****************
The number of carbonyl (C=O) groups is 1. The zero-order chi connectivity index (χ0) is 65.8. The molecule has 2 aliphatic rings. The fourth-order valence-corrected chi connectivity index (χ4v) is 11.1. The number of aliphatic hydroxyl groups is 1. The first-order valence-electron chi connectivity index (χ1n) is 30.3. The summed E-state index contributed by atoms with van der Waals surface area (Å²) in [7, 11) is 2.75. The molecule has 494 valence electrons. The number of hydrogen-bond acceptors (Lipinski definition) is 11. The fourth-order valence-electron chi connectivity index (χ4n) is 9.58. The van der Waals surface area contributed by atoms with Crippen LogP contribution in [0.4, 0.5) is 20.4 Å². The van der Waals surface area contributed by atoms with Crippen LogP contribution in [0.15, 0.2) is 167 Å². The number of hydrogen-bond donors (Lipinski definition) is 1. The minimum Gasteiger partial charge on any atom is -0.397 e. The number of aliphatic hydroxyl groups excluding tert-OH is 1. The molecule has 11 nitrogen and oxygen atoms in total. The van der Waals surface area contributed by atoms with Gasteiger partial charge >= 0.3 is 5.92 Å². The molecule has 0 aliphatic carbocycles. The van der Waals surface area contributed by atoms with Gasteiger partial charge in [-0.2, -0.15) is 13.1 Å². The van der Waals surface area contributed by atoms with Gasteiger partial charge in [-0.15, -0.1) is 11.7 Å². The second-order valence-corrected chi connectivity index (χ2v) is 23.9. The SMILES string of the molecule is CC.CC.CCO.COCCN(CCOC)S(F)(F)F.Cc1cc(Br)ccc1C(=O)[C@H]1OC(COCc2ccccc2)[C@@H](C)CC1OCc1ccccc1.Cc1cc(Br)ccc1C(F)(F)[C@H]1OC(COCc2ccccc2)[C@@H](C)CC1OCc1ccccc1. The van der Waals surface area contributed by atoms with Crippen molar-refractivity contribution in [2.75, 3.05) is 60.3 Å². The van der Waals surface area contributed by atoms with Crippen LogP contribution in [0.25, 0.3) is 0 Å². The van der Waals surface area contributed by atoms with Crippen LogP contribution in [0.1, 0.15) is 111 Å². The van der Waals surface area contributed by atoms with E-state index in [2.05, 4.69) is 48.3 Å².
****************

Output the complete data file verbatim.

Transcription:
The number of carbonyl (C=O) groups is 1. The zero-order chi connectivity index (χ0) is 65.8. The molecule has 2 aliphatic rings. The fourth-order valence-corrected chi connectivity index (χ4v) is 11.1. The number of aliphatic hydroxyl groups is 1. The first-order valence-electron chi connectivity index (χ1n) is 30.3. The summed E-state index contributed by atoms with van der Waals surface area (Å²) in [7, 11) is 2.75. The molecule has 494 valence electrons. The number of hydrogen-bond acceptors (Lipinski definition) is 11. The fourth-order valence-electron chi connectivity index (χ4n) is 9.58. The van der Waals surface area contributed by atoms with Crippen LogP contribution in [0.4, 0.5) is 20.4 Å². The van der Waals surface area contributed by atoms with Crippen LogP contribution in [0.15, 0.2) is 167 Å². The number of hydrogen-bond donors (Lipinski definition) is 1. The minimum Gasteiger partial charge on any atom is -0.397 e. The number of aliphatic hydroxyl groups excluding tert-OH is 1. The molecule has 11 nitrogen and oxygen atoms in total. The van der Waals surface area contributed by atoms with Gasteiger partial charge >= 0.3 is 5.92 Å². The molecule has 0 aliphatic carbocycles. The van der Waals surface area contributed by atoms with Gasteiger partial charge in [-0.2, -0.15) is 13.1 Å². The van der Waals surface area contributed by atoms with Gasteiger partial charge in [-0.15, -0.1) is 11.7 Å². The second-order valence-corrected chi connectivity index (χ2v) is 23.9. The SMILES string of the molecule is CC.CC.CCO.COCCN(CCOC)S(F)(F)F.Cc1cc(Br)ccc1C(=O)[C@H]1OC(COCc2ccccc2)[C@@H](C)CC1OCc1ccccc1.Cc1cc(Br)ccc1C(F)(F)[C@H]1OC(COCc2ccccc2)[C@@H](C)CC1OCc1ccccc1. The van der Waals surface area contributed by atoms with Crippen molar-refractivity contribution in [2.75, 3.05) is 60.3 Å². The van der Waals surface area contributed by atoms with Crippen LogP contribution in [0.25, 0.3) is 0 Å². The van der Waals surface area contributed by atoms with Crippen LogP contribution in [0.1, 0.15) is 111 Å². The van der Waals surface area contributed by atoms with E-state index in [2.05, 4.69) is 48.3 Å².